While our work has been featured in many magazines over the years, we are now featured in a book. Spectacular Kitchens of Texas (Signature Publishing Group, 2016) by Jolie Carpenter presents inspiring designs by 60 of the state’s top architects, interior designers, builders, and professionals specializing in upscale materials, finishes, and fixtures. The hardcover book includes new and re-envisioned residential spaces in a variety of styles, from classical to modern and everything in-between.
The book can be purchased on Amazon here.
Choosing the Perfect Window
Windows are one of the most important - and costly - parts of a house. Therefor we spend a lot of time researching, pricing and thinking of the aesthetics of our decision. When designing a spec house of course cost is a limiting factor. Early on we determined our design aesthetic would be "modern farmhouse" so that allows us to go with any window that has black window frames (which actually is more limiting then one might think). Since this house will be marketed to the mid- to upper-range market, our window selection came down to three types.
The most affordable option. Very energy efficient. Overall a pretty decent window except when you have large units, then the frames tend to warp. A dark color frame tends to encourage warping in the summer. For those reasons we decided against vinyl.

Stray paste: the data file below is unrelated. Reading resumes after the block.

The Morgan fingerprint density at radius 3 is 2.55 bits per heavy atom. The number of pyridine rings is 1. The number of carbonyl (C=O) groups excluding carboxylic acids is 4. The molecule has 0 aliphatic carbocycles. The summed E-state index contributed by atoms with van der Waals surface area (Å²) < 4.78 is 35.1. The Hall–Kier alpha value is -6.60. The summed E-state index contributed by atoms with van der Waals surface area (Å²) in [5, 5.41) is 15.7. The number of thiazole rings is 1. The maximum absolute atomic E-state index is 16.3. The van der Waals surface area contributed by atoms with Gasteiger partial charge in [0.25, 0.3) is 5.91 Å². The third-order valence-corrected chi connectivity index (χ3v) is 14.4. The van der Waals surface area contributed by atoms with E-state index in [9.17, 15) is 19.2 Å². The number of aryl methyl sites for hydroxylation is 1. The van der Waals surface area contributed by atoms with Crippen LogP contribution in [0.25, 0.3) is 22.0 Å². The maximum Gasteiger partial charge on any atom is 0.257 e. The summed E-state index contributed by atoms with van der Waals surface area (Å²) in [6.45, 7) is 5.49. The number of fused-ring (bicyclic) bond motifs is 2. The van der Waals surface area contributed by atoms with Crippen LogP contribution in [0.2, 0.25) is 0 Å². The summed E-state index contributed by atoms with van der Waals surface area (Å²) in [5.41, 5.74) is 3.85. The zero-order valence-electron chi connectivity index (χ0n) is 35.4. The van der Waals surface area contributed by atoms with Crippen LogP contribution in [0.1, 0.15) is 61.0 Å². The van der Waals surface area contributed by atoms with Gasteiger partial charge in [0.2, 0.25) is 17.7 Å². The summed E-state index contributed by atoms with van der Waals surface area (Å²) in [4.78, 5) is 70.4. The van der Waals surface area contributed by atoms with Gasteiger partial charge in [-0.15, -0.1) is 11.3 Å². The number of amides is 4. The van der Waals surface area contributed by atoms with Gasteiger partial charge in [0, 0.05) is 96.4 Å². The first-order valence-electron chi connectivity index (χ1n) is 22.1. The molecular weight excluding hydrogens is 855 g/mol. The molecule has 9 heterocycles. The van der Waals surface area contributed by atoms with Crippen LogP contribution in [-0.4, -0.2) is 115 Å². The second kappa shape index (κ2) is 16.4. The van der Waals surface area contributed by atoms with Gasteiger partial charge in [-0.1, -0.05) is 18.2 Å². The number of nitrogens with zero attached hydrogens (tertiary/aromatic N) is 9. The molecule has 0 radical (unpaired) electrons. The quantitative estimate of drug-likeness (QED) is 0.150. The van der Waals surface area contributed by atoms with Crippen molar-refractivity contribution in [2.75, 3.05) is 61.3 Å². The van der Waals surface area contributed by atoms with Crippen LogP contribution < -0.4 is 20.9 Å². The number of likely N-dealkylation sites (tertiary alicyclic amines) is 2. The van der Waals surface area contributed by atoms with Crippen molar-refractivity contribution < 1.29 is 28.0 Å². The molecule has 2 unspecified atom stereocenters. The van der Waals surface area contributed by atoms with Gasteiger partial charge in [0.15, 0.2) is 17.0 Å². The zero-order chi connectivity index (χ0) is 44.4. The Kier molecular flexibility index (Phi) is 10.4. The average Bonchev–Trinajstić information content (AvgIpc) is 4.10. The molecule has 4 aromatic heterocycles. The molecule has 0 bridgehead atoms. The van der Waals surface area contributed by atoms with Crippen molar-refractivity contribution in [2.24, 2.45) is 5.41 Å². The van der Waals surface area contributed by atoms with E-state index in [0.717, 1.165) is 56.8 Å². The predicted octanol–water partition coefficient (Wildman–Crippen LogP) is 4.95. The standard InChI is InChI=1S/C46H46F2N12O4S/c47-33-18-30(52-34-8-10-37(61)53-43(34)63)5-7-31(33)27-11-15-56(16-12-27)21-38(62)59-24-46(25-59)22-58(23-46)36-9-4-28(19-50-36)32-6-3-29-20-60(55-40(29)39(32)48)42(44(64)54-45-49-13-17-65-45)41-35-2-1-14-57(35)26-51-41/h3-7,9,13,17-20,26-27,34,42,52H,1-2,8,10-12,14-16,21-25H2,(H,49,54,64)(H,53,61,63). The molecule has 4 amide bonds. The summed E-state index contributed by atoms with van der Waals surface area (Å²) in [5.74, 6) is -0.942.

A good mid-range price option. Very sturdy, thin frames that lend to a modern aesthetic. Not as energy efficient as the other choices. In the end we decided against aluminum because we thought the aesthetic wasn't as appropriate for a modern farmhouse.
Andersen makes a moderately priced window that's made of Fibrex, a composite material they developed that has 2x the strength of vinyl, performs better in extreme temperatures and is energy efficient and very durable. Since it comes in many colors (including black) and costs about the same as aluminum we decided to make this our window of choice.
We've recently embarked on a development branch of our company, where we will occassionally develop a piece of land in the interest of promoting better architecture in a typology that appears to be lacking good design. Our first attempt at this is to build a spec house in East Austin. With a speculative project, the strategy is to find the proper balance between affordablity and quality. This series of blogs will address the decisions we architects and developers make along the way and why we make them.
Part I: Choosing the Right Foundation